• Re:what? (Score:5, Insightful)

    by 0123456 (636235) on Friday December 13, 2013 @02:18PM (#45682401)

    Yeah, it would be awful if congress were to, say, spend enough time to rationally examine energy policy, and pass laws to encourage responsible nuclear power in addition to renewables.

    Yeah, because that would totally happen.

    In the real world, they would pass a 2,000 page Affordable Energy Act that no-one had read, full of pork for hamster farmers.

  • Nine Eleven (Score:4, Insightful)

    by Culture20 (968837) on Friday December 13, 2013 @02:38PM (#45682609)
    If phone calls would be prohibited on planes, flight 93 would have hit something in D.C. Maybe where these senators are sitting. Time for someone to use 9-11 politically again.
  • Re:what? (Score:5, Insightful)

    by Chris Mattern (191822) on Friday December 13, 2013 @03:03PM (#45682869)

    And the one about the theater specifically, is surely about as old as affordable cell phone service.

    Try, as old as theaters, and not just movie theaters, either. There are lots of people who don't need a cell phone to babble on anywhere and everywhere.

  • by Bill_the_Engineer (772575) on Friday December 13, 2013 @03:07PM (#45682917)

    Which has already proven to be less harmful to the USA than when the DNC rammed Obamacare (is that "racist") through, without even reading it ("must vote for it, to see what is in it"). So far, Oregon spend 300 million to enroll 44 people, good FUCKING use of tax dollars.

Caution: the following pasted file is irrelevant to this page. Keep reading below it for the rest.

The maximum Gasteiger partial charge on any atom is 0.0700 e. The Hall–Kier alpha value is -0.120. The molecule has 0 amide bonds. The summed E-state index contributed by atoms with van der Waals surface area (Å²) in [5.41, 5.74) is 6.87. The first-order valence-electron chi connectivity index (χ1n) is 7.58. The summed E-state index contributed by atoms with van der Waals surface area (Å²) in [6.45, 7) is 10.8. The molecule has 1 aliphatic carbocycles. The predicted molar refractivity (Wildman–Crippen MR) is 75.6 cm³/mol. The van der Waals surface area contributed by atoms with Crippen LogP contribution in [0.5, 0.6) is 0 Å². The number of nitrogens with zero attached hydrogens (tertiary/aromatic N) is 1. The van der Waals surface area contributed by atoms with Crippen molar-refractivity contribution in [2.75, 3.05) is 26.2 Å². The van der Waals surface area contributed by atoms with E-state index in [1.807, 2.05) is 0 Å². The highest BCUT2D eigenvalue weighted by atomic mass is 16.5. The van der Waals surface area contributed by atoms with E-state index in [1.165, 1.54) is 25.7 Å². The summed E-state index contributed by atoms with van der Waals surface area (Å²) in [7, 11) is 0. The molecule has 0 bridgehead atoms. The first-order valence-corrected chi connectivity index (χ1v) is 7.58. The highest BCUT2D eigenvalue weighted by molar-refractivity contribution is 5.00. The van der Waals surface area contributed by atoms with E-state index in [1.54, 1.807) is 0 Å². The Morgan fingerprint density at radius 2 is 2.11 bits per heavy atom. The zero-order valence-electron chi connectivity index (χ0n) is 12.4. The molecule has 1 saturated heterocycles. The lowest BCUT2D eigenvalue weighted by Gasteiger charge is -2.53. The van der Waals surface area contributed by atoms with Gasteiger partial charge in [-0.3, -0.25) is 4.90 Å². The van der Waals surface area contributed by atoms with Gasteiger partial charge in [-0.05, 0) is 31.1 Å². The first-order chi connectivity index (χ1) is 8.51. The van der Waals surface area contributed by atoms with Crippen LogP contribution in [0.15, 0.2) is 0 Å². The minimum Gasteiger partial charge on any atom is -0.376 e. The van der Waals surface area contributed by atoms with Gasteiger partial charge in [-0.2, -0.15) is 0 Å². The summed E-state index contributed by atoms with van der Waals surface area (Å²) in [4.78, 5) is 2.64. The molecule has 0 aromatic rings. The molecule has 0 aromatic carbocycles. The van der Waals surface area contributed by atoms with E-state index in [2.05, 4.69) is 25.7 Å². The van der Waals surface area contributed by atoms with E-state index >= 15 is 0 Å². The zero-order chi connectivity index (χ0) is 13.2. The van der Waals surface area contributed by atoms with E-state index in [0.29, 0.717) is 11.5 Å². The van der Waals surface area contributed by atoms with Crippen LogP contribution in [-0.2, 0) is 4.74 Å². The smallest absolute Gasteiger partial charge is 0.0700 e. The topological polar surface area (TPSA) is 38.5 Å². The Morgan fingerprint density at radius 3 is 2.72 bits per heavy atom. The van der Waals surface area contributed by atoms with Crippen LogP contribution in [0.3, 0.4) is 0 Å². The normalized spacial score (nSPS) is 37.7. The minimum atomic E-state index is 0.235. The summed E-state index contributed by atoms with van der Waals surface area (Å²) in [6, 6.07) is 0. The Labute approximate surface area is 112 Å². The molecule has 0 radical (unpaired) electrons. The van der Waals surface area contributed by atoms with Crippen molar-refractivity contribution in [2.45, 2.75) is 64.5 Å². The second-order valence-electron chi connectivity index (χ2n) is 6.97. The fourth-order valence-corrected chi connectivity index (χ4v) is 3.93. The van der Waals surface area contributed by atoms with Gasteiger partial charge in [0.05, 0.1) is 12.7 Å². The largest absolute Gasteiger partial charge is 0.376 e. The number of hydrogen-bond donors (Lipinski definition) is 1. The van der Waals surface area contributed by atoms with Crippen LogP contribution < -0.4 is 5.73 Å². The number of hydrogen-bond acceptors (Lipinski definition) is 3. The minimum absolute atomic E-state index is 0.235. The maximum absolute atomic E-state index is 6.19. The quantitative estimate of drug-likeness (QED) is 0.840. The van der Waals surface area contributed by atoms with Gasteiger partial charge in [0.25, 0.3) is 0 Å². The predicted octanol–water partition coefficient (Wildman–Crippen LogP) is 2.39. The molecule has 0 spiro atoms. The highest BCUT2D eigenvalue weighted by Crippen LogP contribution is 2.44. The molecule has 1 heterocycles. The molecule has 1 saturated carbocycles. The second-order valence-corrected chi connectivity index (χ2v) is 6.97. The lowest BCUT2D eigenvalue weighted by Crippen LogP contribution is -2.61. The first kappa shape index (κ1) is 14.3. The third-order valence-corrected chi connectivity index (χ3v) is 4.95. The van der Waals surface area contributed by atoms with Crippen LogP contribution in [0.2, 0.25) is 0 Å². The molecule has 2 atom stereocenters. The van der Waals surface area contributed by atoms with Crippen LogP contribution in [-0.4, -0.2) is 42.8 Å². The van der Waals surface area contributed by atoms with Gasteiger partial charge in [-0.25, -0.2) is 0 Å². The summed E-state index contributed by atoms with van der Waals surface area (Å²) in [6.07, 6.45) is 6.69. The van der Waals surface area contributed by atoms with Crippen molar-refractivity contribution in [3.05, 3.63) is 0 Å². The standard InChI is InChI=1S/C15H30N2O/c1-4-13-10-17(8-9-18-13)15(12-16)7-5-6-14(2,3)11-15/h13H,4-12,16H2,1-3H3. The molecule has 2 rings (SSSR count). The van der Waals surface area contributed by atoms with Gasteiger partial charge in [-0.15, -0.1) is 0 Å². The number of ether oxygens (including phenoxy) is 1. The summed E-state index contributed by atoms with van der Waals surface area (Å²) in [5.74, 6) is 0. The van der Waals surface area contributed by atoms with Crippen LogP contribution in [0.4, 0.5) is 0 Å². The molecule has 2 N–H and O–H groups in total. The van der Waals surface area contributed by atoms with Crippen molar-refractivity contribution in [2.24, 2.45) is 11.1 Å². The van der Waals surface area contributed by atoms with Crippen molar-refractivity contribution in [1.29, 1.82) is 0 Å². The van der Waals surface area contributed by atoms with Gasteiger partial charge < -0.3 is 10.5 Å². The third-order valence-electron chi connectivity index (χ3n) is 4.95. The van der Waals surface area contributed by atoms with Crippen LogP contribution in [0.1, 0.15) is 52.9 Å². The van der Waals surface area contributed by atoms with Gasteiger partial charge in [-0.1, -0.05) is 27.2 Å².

You're kidding right? The amount of money we spent and the amount of interest we will pay to fund the two wars dwarfs any economic damage that Obamacare supposedly will cause. We won't know the final cost of the wars since we will be paying for the casualties that return home for quite a long time.

  • by Dahamma (304068) on Friday December 13, 2013 @03:25PM (#45683133)

    Which has already proven to be less harmful to the USA

    Are you KIDDING me? Better to spend $300M to get 44 people health care (and that's a moronic statistic, anyway - they spent too much money and the site isn't ready, but that's an NRE cost, not a per-person rate, DUH) than $5 TRILLION to get thousands of soldiers and hundreds of thousands of civilians killed. For the cost of those wars the US could have fully insured every citizen in the US for years.

    And name ANY direct harm that has actually come to anyone AS OF TODAY over the ACA (not some unproven conspiracy theory of future issues). Yes, millions of cancellations of policies have been announced (*not* enacted yet), but the vast majority of those people will end up with with cheaper policies with more coverage. Combine that with newly covered people and it will be a large net gain. Not comforting to those individuals who made out the worse for it, of course, but on the scale of 300M people that's how things go.